Juul to stop selling most e-cigarettes in stores, leave social media

Facing mounting pressure from the public and government agencies, the e-cigarette maker announced major changes to its business model on Tuesday.

  • Juul makes flavored e-cigarettes and currently dominates the vaping industry, with 70% of the market share.
  • The FDA is planning to ban the sale of flavored e-cigarettes in gas stations and convenient stores this week.
  • Some have called teenage vaping an epidemic. Data from 2018 show that about 20% of high school students had used an e-cigarette in the past 30 days.

Juul, maker of the most popular line of e-cigarettes in the U.S., announced Tuesday it will stop selling most of its products in retail stores and cease social media operations, a move made as the public and government try to mitigate rising rates of teenage vaping.

The San Francisco-based company, which sells e-cigarettes resembling flash drives with flavors like mint and mango, currently dominates the tobacco vaping industry with 70% of the market share. Juul's website says the company hopes to "improve the lives of the world's one billion smokers" by giving them alternatives to traditional cigarettes.

But, intentionally or not, e-cigarettes have become increasingly popular among American teenagers. Some have called it an epidemic. Government data from 2018 show that about 20% of high school students had used an e-cigarette in the past 30 days—a rise of 75% compared to 2017.

Critics say e-cigarettes are marketed directly to kids.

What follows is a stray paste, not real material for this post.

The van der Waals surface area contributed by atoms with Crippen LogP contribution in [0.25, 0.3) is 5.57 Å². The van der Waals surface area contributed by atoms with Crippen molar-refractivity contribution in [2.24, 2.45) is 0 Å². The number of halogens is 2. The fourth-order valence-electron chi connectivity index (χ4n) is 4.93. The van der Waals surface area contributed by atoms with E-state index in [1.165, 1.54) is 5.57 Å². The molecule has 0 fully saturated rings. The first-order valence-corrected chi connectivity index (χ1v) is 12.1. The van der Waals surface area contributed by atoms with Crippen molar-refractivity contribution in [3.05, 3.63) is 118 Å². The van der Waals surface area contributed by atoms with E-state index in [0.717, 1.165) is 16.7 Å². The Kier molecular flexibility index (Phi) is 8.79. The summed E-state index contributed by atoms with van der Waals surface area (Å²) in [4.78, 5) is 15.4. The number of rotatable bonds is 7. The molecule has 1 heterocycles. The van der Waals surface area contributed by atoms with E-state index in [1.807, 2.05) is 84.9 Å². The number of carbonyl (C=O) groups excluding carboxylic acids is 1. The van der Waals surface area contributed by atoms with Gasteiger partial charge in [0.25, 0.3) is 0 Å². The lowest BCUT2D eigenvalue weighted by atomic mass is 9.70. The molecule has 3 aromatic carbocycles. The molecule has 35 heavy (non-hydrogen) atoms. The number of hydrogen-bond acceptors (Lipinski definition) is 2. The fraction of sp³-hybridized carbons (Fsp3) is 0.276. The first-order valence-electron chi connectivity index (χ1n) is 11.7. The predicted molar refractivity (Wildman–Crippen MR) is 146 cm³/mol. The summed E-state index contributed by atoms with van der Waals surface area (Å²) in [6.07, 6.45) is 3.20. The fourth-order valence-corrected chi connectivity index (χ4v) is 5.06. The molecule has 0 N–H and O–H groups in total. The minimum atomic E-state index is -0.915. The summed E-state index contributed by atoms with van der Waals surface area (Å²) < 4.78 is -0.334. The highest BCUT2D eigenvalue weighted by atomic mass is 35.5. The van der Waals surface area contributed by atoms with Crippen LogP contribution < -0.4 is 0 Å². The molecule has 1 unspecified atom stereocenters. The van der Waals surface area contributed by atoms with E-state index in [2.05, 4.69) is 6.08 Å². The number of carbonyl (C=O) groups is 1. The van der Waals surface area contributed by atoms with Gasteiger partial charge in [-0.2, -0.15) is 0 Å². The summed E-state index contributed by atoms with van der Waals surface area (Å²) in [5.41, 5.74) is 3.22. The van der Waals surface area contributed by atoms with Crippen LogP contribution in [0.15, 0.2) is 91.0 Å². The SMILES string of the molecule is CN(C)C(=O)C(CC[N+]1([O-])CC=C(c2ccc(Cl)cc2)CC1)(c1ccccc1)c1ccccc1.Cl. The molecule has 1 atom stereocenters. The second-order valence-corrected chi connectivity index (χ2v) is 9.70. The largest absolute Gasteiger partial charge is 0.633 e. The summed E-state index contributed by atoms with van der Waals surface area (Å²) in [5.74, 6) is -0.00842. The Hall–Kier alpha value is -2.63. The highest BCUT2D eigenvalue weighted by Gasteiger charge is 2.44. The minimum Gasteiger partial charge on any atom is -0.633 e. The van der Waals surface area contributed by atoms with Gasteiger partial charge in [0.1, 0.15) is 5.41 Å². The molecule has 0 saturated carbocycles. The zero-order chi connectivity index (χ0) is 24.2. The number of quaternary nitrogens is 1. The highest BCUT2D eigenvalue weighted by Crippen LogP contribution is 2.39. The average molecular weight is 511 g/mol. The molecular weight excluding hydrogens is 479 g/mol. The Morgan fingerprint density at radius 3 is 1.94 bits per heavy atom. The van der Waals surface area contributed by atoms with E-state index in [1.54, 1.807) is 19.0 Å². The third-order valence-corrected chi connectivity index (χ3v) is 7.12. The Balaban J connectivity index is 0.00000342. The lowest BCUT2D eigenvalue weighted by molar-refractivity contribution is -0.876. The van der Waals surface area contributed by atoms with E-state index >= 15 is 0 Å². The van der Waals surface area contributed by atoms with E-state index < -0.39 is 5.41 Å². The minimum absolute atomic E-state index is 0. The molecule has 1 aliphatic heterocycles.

"To me, these are products that are really appealing to kids," Joseph Allen, an assistant professor of exposure assessment science at the Harvard T.H. Chan School of Public Health, told CNN. "Millions of kids are trying these e-cigarette products. Studies show that one in five eighth-graders that currently use tobacco products got there by starting with e-cigarettes...So these e-cigarettes are also a gateway for traditional tobacco use for many young kids."

Juul said it only markets to adults.

"Our intent was never to have youth use Juul," said Kevin Burns, chief executive of Juul Labs in a statement emailed to reporters. "But intent is not enough. The numbers are what matter and the numbers tell us underage use of e-cigarettes is a problem."

On Tuesday, Juul shut down its social media accounts. However, that might not stop Juul from continuing to gain thousands of underage customers, many of whom are already so familiar with the e-cigarette brand that the word "juuling" has become a verb.

"Now that it has captured 75 percent of the e-cigarette market, Juul no longer needs to do social media marketing because its young customers are doing it for them," Caroline Renzulli, a spokeswoman for the Campaign for Tobacco-Free Kids, told the New York Times in an article about Juul's announcement.

A not-so-healthy alternative to cigarettes

This week, the Federal Food and Drug Administration plans to ban the sale of flavored e-cigarettes from gas stations and convenience stores, a move that comes after years of government officials warning about the dangers of vaping.